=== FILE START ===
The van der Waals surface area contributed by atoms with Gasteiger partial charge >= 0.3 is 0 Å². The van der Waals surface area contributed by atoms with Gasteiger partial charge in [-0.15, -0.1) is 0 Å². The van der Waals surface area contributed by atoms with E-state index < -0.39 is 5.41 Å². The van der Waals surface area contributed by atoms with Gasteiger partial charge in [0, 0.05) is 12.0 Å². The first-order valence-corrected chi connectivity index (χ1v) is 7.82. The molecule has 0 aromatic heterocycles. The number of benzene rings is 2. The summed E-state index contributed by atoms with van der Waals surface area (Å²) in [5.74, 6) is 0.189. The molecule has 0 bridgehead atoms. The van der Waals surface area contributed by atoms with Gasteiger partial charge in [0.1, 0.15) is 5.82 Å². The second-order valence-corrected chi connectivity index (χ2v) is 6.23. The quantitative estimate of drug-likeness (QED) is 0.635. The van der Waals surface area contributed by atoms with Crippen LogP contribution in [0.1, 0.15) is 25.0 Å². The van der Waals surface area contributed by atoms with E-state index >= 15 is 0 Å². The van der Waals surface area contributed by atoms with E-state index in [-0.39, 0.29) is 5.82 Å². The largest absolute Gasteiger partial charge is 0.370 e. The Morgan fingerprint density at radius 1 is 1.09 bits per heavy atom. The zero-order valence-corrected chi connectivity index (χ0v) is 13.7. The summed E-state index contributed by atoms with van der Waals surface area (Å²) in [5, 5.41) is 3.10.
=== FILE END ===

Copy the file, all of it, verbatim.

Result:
The van der Waals surface area contributed by atoms with Gasteiger partial charge >= 0.3 is 0 Å². The van der Waals surface area contributed by atoms with Gasteiger partial charge in [-0.15, -0.1) is 0 Å². The van der Waals surface area contributed by atoms with E-state index < -0.39 is 5.41 Å². The van der Waals surface area contributed by atoms with Gasteiger partial charge in [0, 0.05) is 12.0 Å². The first-order valence-corrected chi connectivity index (χ1v) is 7.82. The molecule has 0 aromatic heterocycles. The number of benzene rings is 2. The summed E-state index contributed by atoms with van der Waals surface area (Å²) in [5.74, 6) is 0.189. The molecule has 0 bridgehead atoms. The van der Waals surface area contributed by atoms with Gasteiger partial charge in [0.1, 0.15) is 5.82 Å². The second-order valence-corrected chi connectivity index (χ2v) is 6.23. The quantitative estimate of drug-likeness (QED) is 0.635. The van der Waals surface area contributed by atoms with Crippen LogP contribution in [0.1, 0.15) is 25.0 Å². The van der Waals surface area contributed by atoms with E-state index >= 15 is 0 Å². The van der Waals surface area contributed by atoms with E-state index in [-0.39, 0.29) is 5.82 Å². The largest absolute Gasteiger partial charge is 0.370 e. The Morgan fingerprint density at radius 1 is 1.09 bits per heavy atom. The zero-order valence-corrected chi connectivity index (χ0v) is 13.7. The summed E-state index contributed by atoms with van der Waals surface area (Å²) in [5, 5.41) is 3.10.